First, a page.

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Social Media for Contractors

Social media for Contractors is about building brand awareness and it may seem like a daunting task, however, let me assure you it is worth your time.  Social media is a vehicle to share your story, build brand awareness, and engage with your community, clients and employees.  However, before you start posting, allow us to provide a foundation to integrate these efforts into your marketing strategy.

Every successful social media campaign begins with a strategy that integrates into the overall marketing plan.  Social media offers a way to connect; and while all platforms perform a similar job, each one is different and offers unique features that can help you achieve your objectives.

For the construction industry, you will most likely gravitate to one or more of the following four platforms: Facebook, LinkedIn, Twitter, and Instagram. Here are brief user profiles for each:

  1. Facebook: Users tend to be more female than male, with an average age range of 18 to 49. Although the largest platform based on users, Facebook content tends to be broad and very general. Facebook has what is called stories, which for contractors presents opportunities to showcase a new project, employee milestone, or industry issue that highlights your expertise. Facebook business pages can be utilized for promoting your projects, community outreach and other business culture items. This platform leans heavily toward community and social interaction. Content that performs better on Facebook is usually about people (employee highlights, volunteerism, community interaction, employment opportunities, etc.) and projects of visual interest.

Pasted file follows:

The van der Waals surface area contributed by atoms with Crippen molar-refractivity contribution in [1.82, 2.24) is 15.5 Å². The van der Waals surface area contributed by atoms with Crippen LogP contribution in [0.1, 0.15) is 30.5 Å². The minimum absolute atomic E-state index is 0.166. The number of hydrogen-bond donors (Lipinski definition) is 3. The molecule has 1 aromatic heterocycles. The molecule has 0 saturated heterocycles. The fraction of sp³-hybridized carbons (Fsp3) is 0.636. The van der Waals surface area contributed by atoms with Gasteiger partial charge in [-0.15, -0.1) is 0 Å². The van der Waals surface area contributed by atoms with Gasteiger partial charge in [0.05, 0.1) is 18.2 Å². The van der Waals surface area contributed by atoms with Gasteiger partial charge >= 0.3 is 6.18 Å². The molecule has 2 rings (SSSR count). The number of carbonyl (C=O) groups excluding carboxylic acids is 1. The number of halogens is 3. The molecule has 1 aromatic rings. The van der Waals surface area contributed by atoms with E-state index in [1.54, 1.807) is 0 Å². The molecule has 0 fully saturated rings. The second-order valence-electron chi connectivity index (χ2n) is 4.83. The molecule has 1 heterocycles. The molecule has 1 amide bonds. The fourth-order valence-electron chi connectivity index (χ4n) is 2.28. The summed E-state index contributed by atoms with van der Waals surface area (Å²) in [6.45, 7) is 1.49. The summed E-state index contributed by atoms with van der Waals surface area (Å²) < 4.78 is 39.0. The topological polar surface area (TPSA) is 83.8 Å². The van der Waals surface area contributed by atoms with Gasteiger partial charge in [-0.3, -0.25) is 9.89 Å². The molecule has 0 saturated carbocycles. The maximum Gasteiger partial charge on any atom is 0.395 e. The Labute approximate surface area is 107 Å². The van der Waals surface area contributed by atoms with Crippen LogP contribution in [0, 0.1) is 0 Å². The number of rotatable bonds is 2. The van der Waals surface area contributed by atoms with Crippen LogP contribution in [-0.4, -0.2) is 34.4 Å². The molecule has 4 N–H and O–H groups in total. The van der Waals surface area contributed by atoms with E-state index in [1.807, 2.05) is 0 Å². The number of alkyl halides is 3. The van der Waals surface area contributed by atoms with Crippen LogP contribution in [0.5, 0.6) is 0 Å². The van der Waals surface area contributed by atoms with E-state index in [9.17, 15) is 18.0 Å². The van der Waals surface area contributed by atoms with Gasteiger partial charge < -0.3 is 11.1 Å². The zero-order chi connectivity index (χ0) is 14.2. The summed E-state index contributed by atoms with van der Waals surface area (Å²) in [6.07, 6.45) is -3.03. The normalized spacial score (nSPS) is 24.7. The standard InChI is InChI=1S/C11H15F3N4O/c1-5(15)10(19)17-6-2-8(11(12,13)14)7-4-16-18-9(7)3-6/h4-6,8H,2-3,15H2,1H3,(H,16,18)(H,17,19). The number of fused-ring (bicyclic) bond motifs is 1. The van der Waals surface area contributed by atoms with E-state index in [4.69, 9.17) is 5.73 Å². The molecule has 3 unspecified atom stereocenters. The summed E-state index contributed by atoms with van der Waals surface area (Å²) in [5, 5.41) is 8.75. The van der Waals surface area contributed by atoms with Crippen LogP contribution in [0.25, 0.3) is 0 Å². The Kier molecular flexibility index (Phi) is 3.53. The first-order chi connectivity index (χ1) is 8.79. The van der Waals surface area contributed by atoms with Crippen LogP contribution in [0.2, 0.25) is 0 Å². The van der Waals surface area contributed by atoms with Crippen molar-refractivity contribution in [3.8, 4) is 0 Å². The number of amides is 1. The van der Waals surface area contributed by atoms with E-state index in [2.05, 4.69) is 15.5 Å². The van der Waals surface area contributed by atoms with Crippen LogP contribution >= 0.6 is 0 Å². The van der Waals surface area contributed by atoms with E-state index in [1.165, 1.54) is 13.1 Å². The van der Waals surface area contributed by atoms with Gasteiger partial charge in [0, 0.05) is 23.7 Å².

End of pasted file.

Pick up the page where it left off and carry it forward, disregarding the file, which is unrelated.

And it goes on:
2. LinkedIn: With LinkedIn, users are equally male and female with an average age range of 30 to 49. LinkedIn is the business world’s social media platform. It is designed for professional engagement and sharing industry news, networking and information. Ideal topics for LinkedIn include company news, industry point-of-views, employment opportunities, project announcements, and business/employee achievements. A LinkedIn business page provides opportunities to showcase companywide industry expertise through articles, videos and links to association sites or event details.
  3. Twitter: Users on Twitter are equally male and female and typically tend to be between 18 and 29. Twitter is a news highlights platform. With a limit of 280 characters, bite-size morsels of your story are ideal for quick newsfeed skims. Twitter tends to sit in between Facebook and LinkedIn when it comes to social engagement versus business engagement. Topics that tend to perform well on Twitter include business news announcements and expert commentary to published articles.
  4. Instagram: Instagram users are typically more female than male, with an average age range of 18 to 29. Instagram is a visual platform, and similar to Facebook, also offers stories. Given the nature of this platform, images are key and stories such as project profiles, employee safety PSAs, or employee involvement will perform the best. Instagram also has IGTV which is very similar to YouTube. Through IGTV your company could post jobsite time lapse video, safety program videos or clips from training sessions.